The Jungle Book: Rudyard Kipling And India

1890 Words8 Pages
Name: Course: Tutor: Date: Rudyard Kipling and India Rudyard Kipling has written several fictional books which are basically founded on his experiences with the British in India and the rest of the world – colonization, the empire and British expansion. He has been described by Adams as “the Herodotus of the British empire” who was interested in almost all aspects of the empire, for example, buildings, the fod, and the people among other things. Among his fictional works include The Jungle Books which will for the basic of the arguments presented herein. The works of Kipling will be argued as Kipling’s perspectives of the British in India, especially the colonization, the empire and British expansion. Before Kipling made his debut in India…show more content…
For example, the British colonial administrators had to negotiate with the Tibetan authorities and the Bhotiyas regarding issues like taxation. In The Enlightenment of the Pagget, M.P., Kipling brings out an argument about the democracy in India – he is basically attacking the idea. The conversation between an administrator in India – Orde and a British member of parliament – Pagget, outlines the differences between the congress’ theoretical notion of India’s democracy and the real status of democracy in India. Apparently, Kipling seems to be preaching to the Anglo-Indians and the converted Indians – that is, the elite Indians with British education and religion. The Anglo-Indians in charge of the colonial India do believe in developing the natives and thus the rise of the elite. However, the congress in Britain is growing increasingly uncomfortable with this idea and suggests that it is better to suppress the views and feelings of the masses, or using a ‘firmer hand’ as the Member of Parliament put it (Kipling). Apparently, Kipling brings these arguments to fault the initiatives by the Anglo-Indian administrators and not to support…show more content…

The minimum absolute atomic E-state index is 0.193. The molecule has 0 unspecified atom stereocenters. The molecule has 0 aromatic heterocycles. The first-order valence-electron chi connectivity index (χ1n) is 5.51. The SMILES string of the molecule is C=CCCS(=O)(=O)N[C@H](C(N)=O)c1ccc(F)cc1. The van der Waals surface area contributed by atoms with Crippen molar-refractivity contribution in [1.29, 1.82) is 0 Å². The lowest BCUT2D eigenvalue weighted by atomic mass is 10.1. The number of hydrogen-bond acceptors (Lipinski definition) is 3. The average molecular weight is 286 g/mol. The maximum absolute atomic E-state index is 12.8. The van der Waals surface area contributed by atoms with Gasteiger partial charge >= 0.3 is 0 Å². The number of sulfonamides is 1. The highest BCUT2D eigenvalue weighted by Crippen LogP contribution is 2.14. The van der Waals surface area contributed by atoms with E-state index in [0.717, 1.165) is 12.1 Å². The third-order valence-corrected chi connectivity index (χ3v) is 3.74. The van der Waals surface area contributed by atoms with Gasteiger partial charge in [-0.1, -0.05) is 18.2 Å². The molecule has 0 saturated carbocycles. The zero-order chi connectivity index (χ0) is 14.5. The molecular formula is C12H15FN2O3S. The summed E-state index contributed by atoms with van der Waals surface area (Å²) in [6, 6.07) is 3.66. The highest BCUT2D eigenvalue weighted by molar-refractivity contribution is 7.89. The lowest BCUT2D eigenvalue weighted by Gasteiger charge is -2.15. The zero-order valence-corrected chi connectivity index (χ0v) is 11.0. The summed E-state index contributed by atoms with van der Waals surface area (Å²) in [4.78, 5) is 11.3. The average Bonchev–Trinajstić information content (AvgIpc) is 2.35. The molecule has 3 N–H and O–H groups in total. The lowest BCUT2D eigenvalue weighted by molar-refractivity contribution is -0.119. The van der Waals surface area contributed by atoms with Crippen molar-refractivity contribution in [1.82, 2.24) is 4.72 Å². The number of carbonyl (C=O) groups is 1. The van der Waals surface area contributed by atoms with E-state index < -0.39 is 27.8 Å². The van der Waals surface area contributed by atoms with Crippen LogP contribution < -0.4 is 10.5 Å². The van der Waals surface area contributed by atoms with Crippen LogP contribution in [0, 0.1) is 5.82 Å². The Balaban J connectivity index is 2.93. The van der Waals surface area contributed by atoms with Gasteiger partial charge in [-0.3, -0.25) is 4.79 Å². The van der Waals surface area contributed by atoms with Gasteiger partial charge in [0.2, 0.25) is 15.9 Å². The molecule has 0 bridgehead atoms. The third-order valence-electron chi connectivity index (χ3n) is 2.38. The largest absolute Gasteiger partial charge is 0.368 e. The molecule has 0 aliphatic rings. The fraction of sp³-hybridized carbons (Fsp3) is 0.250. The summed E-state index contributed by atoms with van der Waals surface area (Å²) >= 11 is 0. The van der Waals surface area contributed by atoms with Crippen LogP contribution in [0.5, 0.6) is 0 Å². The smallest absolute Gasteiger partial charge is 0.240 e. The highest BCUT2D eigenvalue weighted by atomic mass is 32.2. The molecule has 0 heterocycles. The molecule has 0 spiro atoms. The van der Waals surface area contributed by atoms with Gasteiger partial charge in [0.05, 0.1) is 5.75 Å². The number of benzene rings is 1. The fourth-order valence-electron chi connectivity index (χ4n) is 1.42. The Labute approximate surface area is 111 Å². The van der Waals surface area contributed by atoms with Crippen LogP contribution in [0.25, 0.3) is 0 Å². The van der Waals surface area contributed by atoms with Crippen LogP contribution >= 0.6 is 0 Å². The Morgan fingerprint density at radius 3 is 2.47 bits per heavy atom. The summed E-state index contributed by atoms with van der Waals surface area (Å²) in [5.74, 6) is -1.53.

It is arguable that Kipling does not represent the views of either the British or the Indians, and probably the Anglo-Indians regarding the empire, colonization, and the British expansion. He is a bit ‘liberal’ mainly because it is hard for him to identify with any of these groups of people. He was born in India, but he was not Indian, at least not in the eyes of the native Indians. He could not see himself as British, and the British could not see him as British either. The British in America saw him as Indian. With his identity not clear even to himself, he took an opportunity to argue his positions regarding the empire, colonization and the British expansion. He has been criticized as being an imperialist, and indeed he was. He has upheld the expansion of the empire and believed that it is the Duty of the British to colonize other people. He felt that the ways of the British were better and suitable to the Indians who were, in his eyes, primitive people whose wellbeing was hanging in the

More about The Jungle Book: Rudyard Kipling And India

Open Document